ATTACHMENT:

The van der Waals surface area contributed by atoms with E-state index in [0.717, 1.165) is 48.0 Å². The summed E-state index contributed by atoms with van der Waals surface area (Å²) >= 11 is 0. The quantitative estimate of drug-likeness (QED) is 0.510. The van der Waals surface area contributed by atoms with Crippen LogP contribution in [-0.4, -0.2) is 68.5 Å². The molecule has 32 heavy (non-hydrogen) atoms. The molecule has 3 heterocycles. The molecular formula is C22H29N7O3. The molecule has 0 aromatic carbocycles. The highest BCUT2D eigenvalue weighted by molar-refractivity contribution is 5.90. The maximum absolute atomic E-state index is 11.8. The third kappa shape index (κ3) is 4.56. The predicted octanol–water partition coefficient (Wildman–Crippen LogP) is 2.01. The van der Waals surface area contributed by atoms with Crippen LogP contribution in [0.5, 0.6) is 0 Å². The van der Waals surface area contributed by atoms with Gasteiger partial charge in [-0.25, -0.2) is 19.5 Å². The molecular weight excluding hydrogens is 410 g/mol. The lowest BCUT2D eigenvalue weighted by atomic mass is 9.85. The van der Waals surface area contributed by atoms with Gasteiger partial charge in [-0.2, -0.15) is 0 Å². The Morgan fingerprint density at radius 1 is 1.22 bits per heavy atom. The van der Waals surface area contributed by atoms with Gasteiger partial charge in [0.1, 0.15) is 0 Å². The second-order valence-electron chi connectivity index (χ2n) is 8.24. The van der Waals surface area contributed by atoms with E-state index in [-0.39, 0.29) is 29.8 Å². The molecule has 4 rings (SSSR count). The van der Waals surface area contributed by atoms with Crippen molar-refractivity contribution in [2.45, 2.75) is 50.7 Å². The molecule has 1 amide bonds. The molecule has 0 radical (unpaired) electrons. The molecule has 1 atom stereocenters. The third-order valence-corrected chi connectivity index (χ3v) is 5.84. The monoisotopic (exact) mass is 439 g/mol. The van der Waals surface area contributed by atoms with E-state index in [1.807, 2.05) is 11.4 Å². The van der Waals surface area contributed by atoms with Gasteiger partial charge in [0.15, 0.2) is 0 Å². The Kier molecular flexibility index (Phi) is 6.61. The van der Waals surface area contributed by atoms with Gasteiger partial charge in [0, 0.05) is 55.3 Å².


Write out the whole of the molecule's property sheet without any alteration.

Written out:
The van der Waals surface area contributed by atoms with E-state index in [0.717, 1.165) is 48.0 Å². The summed E-state index contributed by atoms with van der Waals surface area (Å²) >= 11 is 0. The quantitative estimate of drug-likeness (QED) is 0.510. The van der Waals surface area contributed by atoms with Crippen LogP contribution in [-0.4, -0.2) is 68.5 Å². The molecule has 32 heavy (non-hydrogen) atoms. The molecule has 3 heterocycles. The molecular formula is C22H29N7O3. The molecule has 0 aromatic carbocycles. The highest BCUT2D eigenvalue weighted by molar-refractivity contribution is 5.90. The maximum absolute atomic E-state index is 11.8. The third kappa shape index (κ3) is 4.56. The predicted octanol–water partition coefficient (Wildman–Crippen LogP) is 2.01. The van der Waals surface area contributed by atoms with Crippen LogP contribution in [0.5, 0.6) is 0 Å². The van der Waals surface area contributed by atoms with Gasteiger partial charge in [-0.25, -0.2) is 19.5 Å². The molecular weight excluding hydrogens is 410 g/mol. The lowest BCUT2D eigenvalue weighted by atomic mass is 9.85. The van der Waals surface area contributed by atoms with Gasteiger partial charge in [-0.2, -0.15) is 0 Å². The Morgan fingerprint density at radius 1 is 1.22 bits per heavy atom. The van der Waals surface area contributed by atoms with Gasteiger partial charge in [0.1, 0.15) is 0 Å². The second-order valence-electron chi connectivity index (χ2n) is 8.24. The van der Waals surface area contributed by atoms with E-state index in [-0.39, 0.29) is 29.8 Å². The molecule has 4 rings (SSSR count). The van der Waals surface area contributed by atoms with Crippen molar-refractivity contribution in [2.45, 2.75) is 50.7 Å². The molecule has 1 amide bonds. The molecule has 0 radical (unpaired) electrons. The molecule has 1 atom stereocenters. The third-order valence-corrected chi connectivity index (χ3v) is 5.84. The monoisotopic (exact) mass is 439 g/mol. The van der Waals surface area contributed by atoms with E-state index in [1.807, 2.05) is 11.4 Å². The van der Waals surface area contributed by atoms with Gasteiger partial charge in [0.15, 0.2) is 0 Å². The Kier molecular flexibility index (Phi) is 6.61. The van der Waals surface area contributed by atoms with Gasteiger partial charge in [0, 0.05) is 55.3 Å².